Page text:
On Nov. 1, Derek B. Kemp, associate vice chancellor for campus safety and risk management, sent every UNC student a survey to give feedback on UNC Police.
The survey, billed as a “Customer Service Survey,” ranges from benign questions about their website, more insidious questions about the adequacy of police officers’ visibility on campus and patently ridiculous questions about whether changing officers’ uniform color might make them more approachable.
A version of the survey is sent to students and employees roughly every three years and is designed in conjunction with the Office of Institutional Research and Assessment.
"We value the input of our students, faculty and staff and hope they will take the time to share their thoughts and perspectives, which will help UNC Police better represent and protect the entire Carolina community," Kemp said in an email statement.
But questions from UNC Police on their presence and programming assumes they play some kind of beneficial role for students and staff, and that, with improved service and trust, could make the University safer.
These same assumptions underlie the now-defunct Campus Safety Commission, created by Chancellor Kevin Guskiewicz in 2019 to address a “crisis of trust” between campus police and the larger community. The commission dissolved earlier this fall after seeing its efforts consistently undermined by decisions beyond their control.
In the commission’s final report, released this past summer, the members wrote that transformative justice concepts, “like a Mental Health Taskforce Response team, demilitarizing campus police, and other alternatives to police presence are supported overwhelmingly by students of color.”
Even this commission, tasked with building trust between police and community members, found that the best solution was simply getting rid of the police.
This is the flaw in UNC’s approach to police reform. It assumes UNC Police can be reformed and will one day be beneficial to this campus. The reality is, the role UNC Police plays has always been a safety threat to students and staff of color — especially those who are Black. This reality is reflected in the published results from the 2018 Police Department Customer Service Survey, which found that respondents of color reported feeling less safe on campus and less comfortable approaching police officers on campus than their white counterparts.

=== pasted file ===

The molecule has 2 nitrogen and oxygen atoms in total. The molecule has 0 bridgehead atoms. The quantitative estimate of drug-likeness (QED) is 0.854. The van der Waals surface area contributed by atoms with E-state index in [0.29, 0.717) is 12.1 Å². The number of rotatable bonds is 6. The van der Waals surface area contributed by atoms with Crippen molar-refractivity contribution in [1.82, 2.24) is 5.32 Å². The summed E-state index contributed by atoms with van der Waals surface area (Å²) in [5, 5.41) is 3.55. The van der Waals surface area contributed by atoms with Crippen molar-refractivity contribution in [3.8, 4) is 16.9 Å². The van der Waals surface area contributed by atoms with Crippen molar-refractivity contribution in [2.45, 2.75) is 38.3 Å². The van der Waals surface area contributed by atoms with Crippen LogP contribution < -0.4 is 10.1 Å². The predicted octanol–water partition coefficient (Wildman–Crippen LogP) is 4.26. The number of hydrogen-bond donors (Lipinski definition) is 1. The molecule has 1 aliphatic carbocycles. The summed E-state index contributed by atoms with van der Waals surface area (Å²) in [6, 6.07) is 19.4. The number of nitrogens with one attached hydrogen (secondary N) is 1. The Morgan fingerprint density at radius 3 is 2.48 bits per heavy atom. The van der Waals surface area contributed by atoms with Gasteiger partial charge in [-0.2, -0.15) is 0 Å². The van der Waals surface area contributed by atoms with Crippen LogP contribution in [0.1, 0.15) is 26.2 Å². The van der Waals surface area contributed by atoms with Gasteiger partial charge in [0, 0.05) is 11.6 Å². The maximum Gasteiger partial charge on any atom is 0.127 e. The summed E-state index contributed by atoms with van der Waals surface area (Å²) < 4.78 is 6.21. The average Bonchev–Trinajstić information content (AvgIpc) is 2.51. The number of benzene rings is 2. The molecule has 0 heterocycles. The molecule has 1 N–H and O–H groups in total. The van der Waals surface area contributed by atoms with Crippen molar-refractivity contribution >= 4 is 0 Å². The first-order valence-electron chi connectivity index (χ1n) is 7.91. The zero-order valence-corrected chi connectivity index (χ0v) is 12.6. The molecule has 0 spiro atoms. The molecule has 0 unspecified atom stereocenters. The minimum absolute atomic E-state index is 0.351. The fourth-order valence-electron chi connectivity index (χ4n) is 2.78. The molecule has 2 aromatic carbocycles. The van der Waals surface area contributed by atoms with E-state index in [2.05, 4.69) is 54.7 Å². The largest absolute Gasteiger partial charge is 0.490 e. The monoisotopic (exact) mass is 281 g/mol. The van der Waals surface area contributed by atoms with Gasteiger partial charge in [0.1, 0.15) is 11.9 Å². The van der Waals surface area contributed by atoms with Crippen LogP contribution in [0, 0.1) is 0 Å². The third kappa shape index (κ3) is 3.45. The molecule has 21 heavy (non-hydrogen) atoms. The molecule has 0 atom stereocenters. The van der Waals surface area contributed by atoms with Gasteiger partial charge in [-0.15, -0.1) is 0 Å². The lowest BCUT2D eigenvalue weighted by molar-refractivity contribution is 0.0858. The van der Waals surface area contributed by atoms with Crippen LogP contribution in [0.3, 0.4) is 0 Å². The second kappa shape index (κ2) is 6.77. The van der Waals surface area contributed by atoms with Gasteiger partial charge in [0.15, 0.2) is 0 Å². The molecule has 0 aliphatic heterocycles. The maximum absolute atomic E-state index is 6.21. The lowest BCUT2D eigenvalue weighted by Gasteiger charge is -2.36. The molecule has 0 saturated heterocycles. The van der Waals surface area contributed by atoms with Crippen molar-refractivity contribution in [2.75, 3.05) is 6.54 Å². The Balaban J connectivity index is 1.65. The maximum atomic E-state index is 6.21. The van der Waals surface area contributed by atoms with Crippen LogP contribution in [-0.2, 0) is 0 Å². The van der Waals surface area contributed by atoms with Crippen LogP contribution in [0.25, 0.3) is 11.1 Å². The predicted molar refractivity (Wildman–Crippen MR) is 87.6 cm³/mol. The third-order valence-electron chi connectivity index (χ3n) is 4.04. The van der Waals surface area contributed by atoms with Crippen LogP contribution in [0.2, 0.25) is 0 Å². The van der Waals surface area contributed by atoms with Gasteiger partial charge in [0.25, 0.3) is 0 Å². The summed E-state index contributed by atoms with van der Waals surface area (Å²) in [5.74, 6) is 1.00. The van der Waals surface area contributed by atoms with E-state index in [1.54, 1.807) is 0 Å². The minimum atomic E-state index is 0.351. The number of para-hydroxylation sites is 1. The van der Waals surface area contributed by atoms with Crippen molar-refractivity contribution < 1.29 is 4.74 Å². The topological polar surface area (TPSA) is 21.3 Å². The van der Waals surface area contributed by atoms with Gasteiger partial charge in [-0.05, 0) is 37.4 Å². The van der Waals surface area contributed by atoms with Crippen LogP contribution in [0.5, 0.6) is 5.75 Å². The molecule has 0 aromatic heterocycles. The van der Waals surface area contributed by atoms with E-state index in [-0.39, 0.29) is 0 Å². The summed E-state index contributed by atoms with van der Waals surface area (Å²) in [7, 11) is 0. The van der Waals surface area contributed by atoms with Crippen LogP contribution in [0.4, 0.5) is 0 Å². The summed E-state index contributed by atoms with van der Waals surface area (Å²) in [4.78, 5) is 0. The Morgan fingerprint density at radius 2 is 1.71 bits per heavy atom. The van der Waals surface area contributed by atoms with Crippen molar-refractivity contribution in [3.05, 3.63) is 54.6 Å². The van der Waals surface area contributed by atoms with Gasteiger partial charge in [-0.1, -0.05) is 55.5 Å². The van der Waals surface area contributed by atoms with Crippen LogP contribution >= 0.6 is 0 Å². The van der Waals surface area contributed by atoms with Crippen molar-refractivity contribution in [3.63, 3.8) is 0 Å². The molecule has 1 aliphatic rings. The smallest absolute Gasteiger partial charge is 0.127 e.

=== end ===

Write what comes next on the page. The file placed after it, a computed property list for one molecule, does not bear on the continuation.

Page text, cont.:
Just this year, UNC Police officer Rahsheem Holland allegedly assaulted student protesters at a Board of Trustees meeting regarding journalist Nikole Hannah-Jones' tenure case.
In a video shared on social media, Holland appears to punch a Black student in the face. Instead of being fired, he now serves as acting UNC Police chief, a decision that was quickly condemned and protested by Black-led student groups.
Even for students who have not been assaulted by police, the threat they pose is a constant distraction from the education students are supposed to be getting.
Campus Y Co-president Patrice McGloin addressed these issues when the Campus Y was broken into last year. Students of color were concerned that UNC Police, who McGloin says had been "hostile" towards the campus community, would only compound feelings of unsafety.
"Our asks for alternative protection other than a police presence were completely ignored," McGloin said in an email.
Instead of addressing student concerns, the UNC-System Board of Governors doubled the Campus Security Fee to $60 per student. A number of student government officials have since released a proposal to instead use that money for increased mental health services, expanded interpersonal violence prevention training and additional late-night transportation options.
Neel Swamy, president of the Graduate and Professional Student Government, said in an email that his conversations with administration have left him "optimistic" that the fees will be spent to address these key areas.
"We expect that the final funding numbers will be shared with the entire campus community in the coming weeks, but my current feeling is optimistic that this funding will go towards key areas to support student, staff, and faculty safety at Carolina," Swamy said.
As the proposals from the student government and the recommendations from the Campus Safety Commission indicate, divesting from UNC Police is not just a reasonable path forward, but it is also the most effective path forward. The Town of Chapel Hill’s own Re-Imagining Community Safety Task Force came to a similar conclusion about policing in the town in a report from June.
“We are convinced that many of the best ways to make Chapel Hill safer, in the long run, are only tangentially related to the police,” the Task Force wrote in their 2021 report. Instead of investments in law enforcement, the report recommends expanding affordable housing opportunities, expanding mental health and addiction support and recovery, and developing non-police crisis response teams.
If the University wants to actually improve “customer service” and build trust with students of color, it needs to reduce and remove the police force from this campus. But it is not willing to consider this despite the plethora of proposals and recommendations for alternative systems. Until that happens, UNC Police will continue to pose a safety risk to students.
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